The Center for Folklore and
|From 1999 until 2008,
the Center for
Folklore and Ethnography had a three-fold
|| foster an exchange of ideas among
scholars, students and the general public concerning the perspectives
that folklore and ethnography provide on the making of social life in
the past and present. Emphasizing such topics as the formation of
vernacular culture, symbolic communication and exchange, and the making
of the self, the Center engages the aesthetics, ethics, and politics of
lived cultures in the region.
|| initiate and coordinate practical
programs on both the graduate and undergraduate levels, both designing
and implementing ethnographic fieldwork. These programs draw on
community and cultural resources already in existence, by meeting with
and entering into formal research partnerships or co-sponsorship of
exhibitions, concerts, colloquia, publications and publicity with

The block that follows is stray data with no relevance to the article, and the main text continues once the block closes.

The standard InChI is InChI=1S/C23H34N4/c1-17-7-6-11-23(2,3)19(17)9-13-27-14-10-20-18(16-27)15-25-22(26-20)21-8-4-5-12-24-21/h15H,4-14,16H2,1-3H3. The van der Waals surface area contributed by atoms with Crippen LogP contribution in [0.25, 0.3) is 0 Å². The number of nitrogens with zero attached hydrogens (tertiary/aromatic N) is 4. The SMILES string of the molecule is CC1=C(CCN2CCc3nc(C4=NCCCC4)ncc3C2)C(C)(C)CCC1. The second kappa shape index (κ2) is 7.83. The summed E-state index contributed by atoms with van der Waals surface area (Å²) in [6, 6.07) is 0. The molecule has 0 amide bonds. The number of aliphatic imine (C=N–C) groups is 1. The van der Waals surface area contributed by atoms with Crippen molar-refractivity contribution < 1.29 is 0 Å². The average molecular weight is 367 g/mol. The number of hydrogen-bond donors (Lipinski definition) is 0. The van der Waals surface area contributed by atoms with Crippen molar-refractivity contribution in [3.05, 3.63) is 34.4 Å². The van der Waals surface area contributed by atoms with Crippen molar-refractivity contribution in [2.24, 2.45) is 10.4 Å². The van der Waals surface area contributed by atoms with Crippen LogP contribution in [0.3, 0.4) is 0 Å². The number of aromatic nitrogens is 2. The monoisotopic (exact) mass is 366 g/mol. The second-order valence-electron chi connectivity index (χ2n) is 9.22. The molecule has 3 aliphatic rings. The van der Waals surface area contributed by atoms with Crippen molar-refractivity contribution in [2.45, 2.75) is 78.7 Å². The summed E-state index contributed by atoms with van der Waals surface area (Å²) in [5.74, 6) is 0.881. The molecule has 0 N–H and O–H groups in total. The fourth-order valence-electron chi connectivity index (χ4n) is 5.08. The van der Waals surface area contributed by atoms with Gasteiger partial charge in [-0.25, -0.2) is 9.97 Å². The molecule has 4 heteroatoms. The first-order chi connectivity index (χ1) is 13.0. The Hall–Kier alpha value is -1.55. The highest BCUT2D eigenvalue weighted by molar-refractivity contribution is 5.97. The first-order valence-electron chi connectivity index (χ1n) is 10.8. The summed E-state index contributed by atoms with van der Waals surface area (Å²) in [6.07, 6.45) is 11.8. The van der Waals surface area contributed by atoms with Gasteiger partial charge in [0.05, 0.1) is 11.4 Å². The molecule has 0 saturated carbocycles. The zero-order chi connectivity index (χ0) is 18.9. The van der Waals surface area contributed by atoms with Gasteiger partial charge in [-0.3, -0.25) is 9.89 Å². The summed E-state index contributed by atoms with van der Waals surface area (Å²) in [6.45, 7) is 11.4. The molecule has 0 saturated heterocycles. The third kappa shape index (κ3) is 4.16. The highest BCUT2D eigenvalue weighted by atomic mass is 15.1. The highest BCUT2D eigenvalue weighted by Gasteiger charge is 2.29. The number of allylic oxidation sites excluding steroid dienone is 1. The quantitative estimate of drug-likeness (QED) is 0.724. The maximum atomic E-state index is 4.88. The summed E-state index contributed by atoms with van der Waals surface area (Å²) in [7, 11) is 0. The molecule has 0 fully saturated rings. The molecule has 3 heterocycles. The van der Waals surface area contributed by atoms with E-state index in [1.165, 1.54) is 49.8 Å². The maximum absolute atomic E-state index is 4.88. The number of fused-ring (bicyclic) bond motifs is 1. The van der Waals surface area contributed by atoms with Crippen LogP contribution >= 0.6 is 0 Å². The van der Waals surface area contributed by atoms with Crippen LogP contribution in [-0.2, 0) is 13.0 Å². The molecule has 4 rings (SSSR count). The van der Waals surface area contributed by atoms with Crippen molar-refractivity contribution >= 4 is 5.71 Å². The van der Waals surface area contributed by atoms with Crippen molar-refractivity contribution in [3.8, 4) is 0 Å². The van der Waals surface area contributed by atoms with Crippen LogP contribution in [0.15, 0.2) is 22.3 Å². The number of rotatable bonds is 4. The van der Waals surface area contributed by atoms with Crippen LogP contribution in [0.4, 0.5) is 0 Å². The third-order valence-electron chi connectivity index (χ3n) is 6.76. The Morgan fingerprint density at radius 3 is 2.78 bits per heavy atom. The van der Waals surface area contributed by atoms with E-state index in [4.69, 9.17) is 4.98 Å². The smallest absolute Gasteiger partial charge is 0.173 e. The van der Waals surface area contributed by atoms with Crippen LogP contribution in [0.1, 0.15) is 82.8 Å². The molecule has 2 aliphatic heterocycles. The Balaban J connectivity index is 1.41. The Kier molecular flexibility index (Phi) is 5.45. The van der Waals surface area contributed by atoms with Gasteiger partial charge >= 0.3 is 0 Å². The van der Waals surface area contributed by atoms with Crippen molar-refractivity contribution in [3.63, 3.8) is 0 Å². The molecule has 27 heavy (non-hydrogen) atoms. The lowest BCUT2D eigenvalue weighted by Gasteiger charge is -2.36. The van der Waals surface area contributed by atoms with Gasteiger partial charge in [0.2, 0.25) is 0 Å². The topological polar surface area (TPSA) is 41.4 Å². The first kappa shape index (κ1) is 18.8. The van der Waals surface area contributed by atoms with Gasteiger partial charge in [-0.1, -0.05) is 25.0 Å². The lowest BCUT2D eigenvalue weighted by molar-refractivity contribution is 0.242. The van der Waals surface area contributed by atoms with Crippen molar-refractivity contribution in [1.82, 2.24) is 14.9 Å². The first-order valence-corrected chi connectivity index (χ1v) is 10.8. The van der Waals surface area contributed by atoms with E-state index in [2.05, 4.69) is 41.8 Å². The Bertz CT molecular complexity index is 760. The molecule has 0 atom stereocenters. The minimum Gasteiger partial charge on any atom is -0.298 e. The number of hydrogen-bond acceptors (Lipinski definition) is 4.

cognate organizations in the Delaware Valley and through the
|| initiate conferences and seminars
for the University community, the greater Delaware valley, and the
mid-Atlantic region. It may also host international symposia on larger
themes of tradition, ethnicity, heritage, and the cultural consequences
of global developments.
||The Center's research
and teaching program met the needs of faculty and students across
disciplines in the School of Arts and Sciences, including folklore,
English, anthropology, environmental studies, comparative literature,
and religious studies, as well as the schools of Medicine, Nursing, and
Planning and Design.
Lyntha Scott Eiler (center) and Martha Cooper (lower right) evaluate
the work of student participants in an Ethnographic Photography
workshop held in 2003.
The Center for Folklore and Ethnography grounded
graduate education in the living, ethnically diverse culture of the
region. Coordinating regional projects in folklore fieldwork for both
graduate and undergraduate students. Field materials, housed in the
Folklore Archive, contribute to the goal of
preservation of regional cultural resources.
folklore graduate student, with Washington Bai and Robert Flahn, elders
from West Philadelphia's Agape African Senior Citizen Center, during a
2006 visit to the University Museum, where the seniors spoke to
the collection curator about artifacts collected from Liberia during
the 19th century. The visit was arranged as part of a service learning
course, "Exploring Memory and Tradition in Philadelphia Communities."
Photo by Rebecca Sherman '06.
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